“Those ekas!” Vora exclaimed. “It’s bad enough to be quick at accusing someone, but how dare they claim this is for those humans!”
“And here I thought all those things the news were saying was just to get people to watch them.” Sonak muttered softly. “Commander, obviously this is bad.”
“I know, Sonak.” An’Ra crossed his arms, ears now pointing straight back and teeth fully bared. “We can’t let them do this.”
“But what can we do?” Sonak exclaimed. “What options do we have?”
“Alliance Enforcement!” Vora declared. “Commander, what if you filed a complaint to the Lord-Enforcer? Tell him what’s going on?”
“That’s a good idea actually.” Sonak nodded. “If we convince the Lord-Enforcer that the Council is being too hasty with our investigation, which shouldn’t be hard, he just might deny the Council’s request for prosecution!”
“I can’t imagine the Lord-Enforcer approving this even without our complaint.” An’Ra replied. “Still, never hurts to be prepared. Come on, let’s get to it.”
Jur’El leaned back in the puffy seat he was assigned to. The restaurant he entered had a calm and relaxed atmosphere. The lighting was dimmed, which complimented the dark but cozy ambiance of the room. The walls and floor each had a dark-themed color scheme, the seats were of a different scheme but not too different to oppose the goal set by the designer. And although the building was packed with customers, their conversations did not threaten to turn anyone deaf. It was a quiet and relaxed experience, something he needed desperately.
Even now, as hard as he tried to focus on how delicious his food was, how balanced the flavor and texture of it was, he was still forced to relive what happened on Planet 3. He could hear the sudden screams of his colony group. The scientists who were first awoken that wanted to find out why their Life world was so different to the data they were given. To the families and menial workers who were just talking amongst themselves and organizing the supplies when those machines stormed the ship. And what still terrifies him, still sends his heart racing, was when that one machine entered the control room, blood drenching its chassis. Bits and pieces of Qu’Rathi innards on its cold mechanical manipulators. How it just stared at him, lifelessly, with a rifle aiming right at his chest. And those drills. Those ghenning drills.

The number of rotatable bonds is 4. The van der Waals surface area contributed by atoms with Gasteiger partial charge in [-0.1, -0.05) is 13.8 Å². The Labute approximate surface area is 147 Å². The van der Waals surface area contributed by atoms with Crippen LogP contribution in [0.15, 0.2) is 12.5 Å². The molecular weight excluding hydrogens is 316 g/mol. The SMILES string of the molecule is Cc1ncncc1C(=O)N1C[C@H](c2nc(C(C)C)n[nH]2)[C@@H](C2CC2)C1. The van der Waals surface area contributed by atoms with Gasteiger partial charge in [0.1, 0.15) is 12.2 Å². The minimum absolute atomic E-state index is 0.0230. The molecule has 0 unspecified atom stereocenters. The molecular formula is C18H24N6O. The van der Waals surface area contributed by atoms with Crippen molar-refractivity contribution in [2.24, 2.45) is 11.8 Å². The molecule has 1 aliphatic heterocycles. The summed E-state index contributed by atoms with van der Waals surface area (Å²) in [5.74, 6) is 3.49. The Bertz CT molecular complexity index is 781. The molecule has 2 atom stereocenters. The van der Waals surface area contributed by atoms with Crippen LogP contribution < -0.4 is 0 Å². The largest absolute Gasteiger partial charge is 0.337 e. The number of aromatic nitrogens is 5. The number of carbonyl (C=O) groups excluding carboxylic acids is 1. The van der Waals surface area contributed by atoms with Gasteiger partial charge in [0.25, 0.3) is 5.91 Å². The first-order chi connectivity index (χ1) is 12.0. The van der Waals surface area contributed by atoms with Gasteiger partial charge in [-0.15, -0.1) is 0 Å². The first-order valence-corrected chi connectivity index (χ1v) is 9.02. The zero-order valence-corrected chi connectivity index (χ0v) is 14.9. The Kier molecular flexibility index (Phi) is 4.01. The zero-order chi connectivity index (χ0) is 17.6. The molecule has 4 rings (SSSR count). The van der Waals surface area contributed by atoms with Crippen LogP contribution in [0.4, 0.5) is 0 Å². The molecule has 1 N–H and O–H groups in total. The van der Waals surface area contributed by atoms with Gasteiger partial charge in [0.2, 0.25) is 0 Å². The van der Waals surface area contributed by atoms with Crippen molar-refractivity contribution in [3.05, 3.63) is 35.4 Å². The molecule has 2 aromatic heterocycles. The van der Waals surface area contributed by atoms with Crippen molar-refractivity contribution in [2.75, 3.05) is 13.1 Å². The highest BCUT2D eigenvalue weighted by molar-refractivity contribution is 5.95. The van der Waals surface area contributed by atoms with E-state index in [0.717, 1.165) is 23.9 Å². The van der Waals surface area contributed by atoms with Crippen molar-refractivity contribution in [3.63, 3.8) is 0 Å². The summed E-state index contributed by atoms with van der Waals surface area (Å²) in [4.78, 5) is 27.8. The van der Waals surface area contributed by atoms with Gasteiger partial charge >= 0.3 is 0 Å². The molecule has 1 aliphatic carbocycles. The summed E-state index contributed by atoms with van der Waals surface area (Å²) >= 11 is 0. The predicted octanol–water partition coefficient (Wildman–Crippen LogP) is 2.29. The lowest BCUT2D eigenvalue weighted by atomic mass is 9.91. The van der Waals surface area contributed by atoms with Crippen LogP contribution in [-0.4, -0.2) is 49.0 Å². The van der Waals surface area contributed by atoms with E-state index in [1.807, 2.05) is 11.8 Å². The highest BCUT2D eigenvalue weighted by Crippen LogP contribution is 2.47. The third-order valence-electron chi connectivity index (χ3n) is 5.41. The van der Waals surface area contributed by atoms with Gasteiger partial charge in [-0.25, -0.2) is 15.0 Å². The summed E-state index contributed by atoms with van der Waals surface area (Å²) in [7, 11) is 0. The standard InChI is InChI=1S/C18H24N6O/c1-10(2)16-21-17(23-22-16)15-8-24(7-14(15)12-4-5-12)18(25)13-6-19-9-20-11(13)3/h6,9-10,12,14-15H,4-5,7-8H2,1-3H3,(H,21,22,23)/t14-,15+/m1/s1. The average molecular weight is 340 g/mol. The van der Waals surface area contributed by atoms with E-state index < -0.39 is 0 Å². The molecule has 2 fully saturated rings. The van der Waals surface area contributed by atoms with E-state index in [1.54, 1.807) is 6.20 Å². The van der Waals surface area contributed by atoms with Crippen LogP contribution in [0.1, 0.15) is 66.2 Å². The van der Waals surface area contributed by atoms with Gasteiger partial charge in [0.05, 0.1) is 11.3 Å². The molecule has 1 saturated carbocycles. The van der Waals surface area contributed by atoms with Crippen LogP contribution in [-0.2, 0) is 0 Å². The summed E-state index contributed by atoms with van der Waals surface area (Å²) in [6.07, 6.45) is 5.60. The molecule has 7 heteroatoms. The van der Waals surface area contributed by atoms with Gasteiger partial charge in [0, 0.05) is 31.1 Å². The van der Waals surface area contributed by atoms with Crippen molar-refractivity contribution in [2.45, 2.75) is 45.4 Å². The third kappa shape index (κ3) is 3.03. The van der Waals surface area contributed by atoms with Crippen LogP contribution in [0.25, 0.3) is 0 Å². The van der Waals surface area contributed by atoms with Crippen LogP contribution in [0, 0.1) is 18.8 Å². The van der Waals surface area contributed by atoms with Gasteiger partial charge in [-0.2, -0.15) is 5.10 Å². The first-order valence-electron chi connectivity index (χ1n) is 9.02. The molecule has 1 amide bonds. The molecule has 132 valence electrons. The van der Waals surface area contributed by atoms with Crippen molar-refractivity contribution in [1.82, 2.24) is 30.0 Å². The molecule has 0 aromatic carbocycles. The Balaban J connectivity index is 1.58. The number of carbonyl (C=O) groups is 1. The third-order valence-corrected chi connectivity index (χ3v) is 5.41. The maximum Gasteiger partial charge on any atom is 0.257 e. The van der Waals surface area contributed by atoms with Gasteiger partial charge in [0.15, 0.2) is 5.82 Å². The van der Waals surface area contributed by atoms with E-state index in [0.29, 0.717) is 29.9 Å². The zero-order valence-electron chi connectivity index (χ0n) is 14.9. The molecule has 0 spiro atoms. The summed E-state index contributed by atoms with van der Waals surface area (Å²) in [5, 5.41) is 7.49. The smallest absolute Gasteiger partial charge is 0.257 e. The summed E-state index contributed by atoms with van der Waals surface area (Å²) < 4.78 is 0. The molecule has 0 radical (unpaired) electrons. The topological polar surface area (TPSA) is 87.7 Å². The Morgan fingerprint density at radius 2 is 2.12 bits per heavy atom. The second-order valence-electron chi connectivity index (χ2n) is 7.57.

He was forced out of his torment by the rough poking of his shoulder. When he looked, it was another Qu’Rathi. “Captain Jur’El, right?”
“Uh..yes, who are you?” He nodded in confusion.
“Jhen.” She introduced herself, quickly taking a seat opposite from him. “I need to talk to you.”
“The expedition to that system deep in the Dead Zone.” She glared at him, mandibles tense. “The same system who’s Life world had a native population, the very same world being investigated as a genocide site, where your expedition went to settle.”
“Jhen, please, we had no idea what was going on.” Jur’El leaned back, hands raised in a defensive posture. “All we were told was that this was the most pristine and beautiful Life world ever discovered in a system rich with stellar bodies.”
“I don’t care about that. What I care is how you seem to be the only one who came back.” Jhen started raising herself from her seat. “I’m pretty sure that anyone who attempts to colonize a freshly cleansed world is forcibly removed from that planet and returned to their respective people. So where is everyone?”
Jur’El’s eyes went wide. He knew exactly where this was going. “I...I can’t tell you.”
“Don’t you dare.” Jhen snarled, now leaning over the table. “I’ve heard enough of that from the company, I’m not here to be force-fed more of it!”
“Just...trust me,” Jur’El spoke softly, shakily leaving his seat, “You don’t want to know.”
“Don’t you ghenning walk away from me!” Jhen shouted, grabbing Jur’El’s shoulder firmly, the other patrons now locking eyes to the two. “Two of my sons were on that mission! What happened to them?!”